The key factors shaping investment in Africa’s upstream industry

Developing Africa’s huge natural gas reserves is essential for growing export revenues and supporting domestic economic growth

1 minute read

Africa's upstream sector has gained increasing attention from investors over the last two years. Improved tax terms and exploration success have been important developments.

Despite declining investment in some African countries due to stalled projects, overall upstream capex in the region has rebounded to pre-pandemic levels and looks to remain steady.

While the outlook is positive, old challenges like above-ground risk, project lead times, and the dominance of national oil companies (NOCs) persist.

Amidst global pressure to decarbonise, opportunities for upstream investment in Africa will likely become limited. To ensure the region receives its share of economic benefits, it’s imperative to accelerate investment before it’s too late.

Attracting capital into Africa’s energy sectors

Investments within Africa need to align with the growing sustainability regulations. The continent's upstream carbon intensity ranks among the world's highest, discouraging purchasers seeking low-carbon resources. African nations must address significant sources of upstream emissions.

With disciplined capital allocation over the past decade, and the increasing pace of the energy transition, Africa faces a number of investment challenges to Africa-bound investment, and what host governments and national oil companies are doing to successfully attract investment.

The rise of oil and gas hotspots

As demand for oil and gas rebounds strongly following COVID-19, Africa has seen a rise in investment hotspots.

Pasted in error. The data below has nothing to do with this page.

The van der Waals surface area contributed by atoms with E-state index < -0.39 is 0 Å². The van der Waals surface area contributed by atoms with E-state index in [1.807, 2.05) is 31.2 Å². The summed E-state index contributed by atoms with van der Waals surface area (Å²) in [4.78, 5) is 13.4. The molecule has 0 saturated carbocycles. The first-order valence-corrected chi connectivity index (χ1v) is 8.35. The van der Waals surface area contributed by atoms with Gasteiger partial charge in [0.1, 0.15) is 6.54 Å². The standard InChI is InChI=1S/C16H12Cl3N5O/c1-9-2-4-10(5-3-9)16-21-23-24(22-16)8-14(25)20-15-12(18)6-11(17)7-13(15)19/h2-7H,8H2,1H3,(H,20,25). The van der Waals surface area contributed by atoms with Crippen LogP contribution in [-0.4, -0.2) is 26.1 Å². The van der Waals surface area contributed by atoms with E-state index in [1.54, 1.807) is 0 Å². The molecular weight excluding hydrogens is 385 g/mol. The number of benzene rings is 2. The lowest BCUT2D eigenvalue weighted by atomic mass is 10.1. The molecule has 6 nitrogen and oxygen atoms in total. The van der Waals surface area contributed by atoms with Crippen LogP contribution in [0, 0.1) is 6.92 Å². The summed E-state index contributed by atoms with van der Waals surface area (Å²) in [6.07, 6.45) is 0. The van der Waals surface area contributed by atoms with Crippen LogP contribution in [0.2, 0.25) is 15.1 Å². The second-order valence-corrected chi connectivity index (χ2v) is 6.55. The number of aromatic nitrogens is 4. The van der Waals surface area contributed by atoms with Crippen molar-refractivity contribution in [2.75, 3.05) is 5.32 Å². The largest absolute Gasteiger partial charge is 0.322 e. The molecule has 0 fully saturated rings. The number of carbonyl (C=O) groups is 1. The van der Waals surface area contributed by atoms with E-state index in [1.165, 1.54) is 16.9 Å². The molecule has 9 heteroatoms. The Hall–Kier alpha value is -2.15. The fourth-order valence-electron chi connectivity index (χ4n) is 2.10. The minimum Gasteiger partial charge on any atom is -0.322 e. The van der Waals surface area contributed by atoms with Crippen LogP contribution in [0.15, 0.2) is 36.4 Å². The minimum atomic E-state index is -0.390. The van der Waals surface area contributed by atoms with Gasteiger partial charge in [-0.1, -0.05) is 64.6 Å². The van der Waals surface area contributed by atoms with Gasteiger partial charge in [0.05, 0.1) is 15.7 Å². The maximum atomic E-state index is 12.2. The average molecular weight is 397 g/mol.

Liquefied natural gas (LNG) projects like Marine XII FLNG in Congo and advantaged, low-carbon oil projects like Baleine in Cote d’Ivoire offer appealing investment solutions. These projects also have the governments primed to transform the respective countries’ national economy and infrastructure.

Despite the rise in oil and gas hotspots, the region still faces challenges presented by an increasing market focus on decarbonising Africa’s energy system. With greater corporate attention on resilience and sustainability, future investment levels remain somewhat unpredictable.

How can Africa compete?

Africa possesses globally renowned resources, but it lags behind other regions in effectively capitalising on its abundant resources. To enhance its competitiveness in attracting investments, governments must eliminate obstacles to progress.

Fiscal attractiveness, infrastructure deficits and limited domestic markets, particularly for gas, challenge operators’ willingness to invest. Providing clarity on terms and quick decision-making are levers at governments’ disposal to help maximise the region’s resource potential.

Developing sustainability strategies and long-term energy plans inspires confidence with investors on the national objectives and priorities to develop resources, infrastructure and capabilities across energy sectors.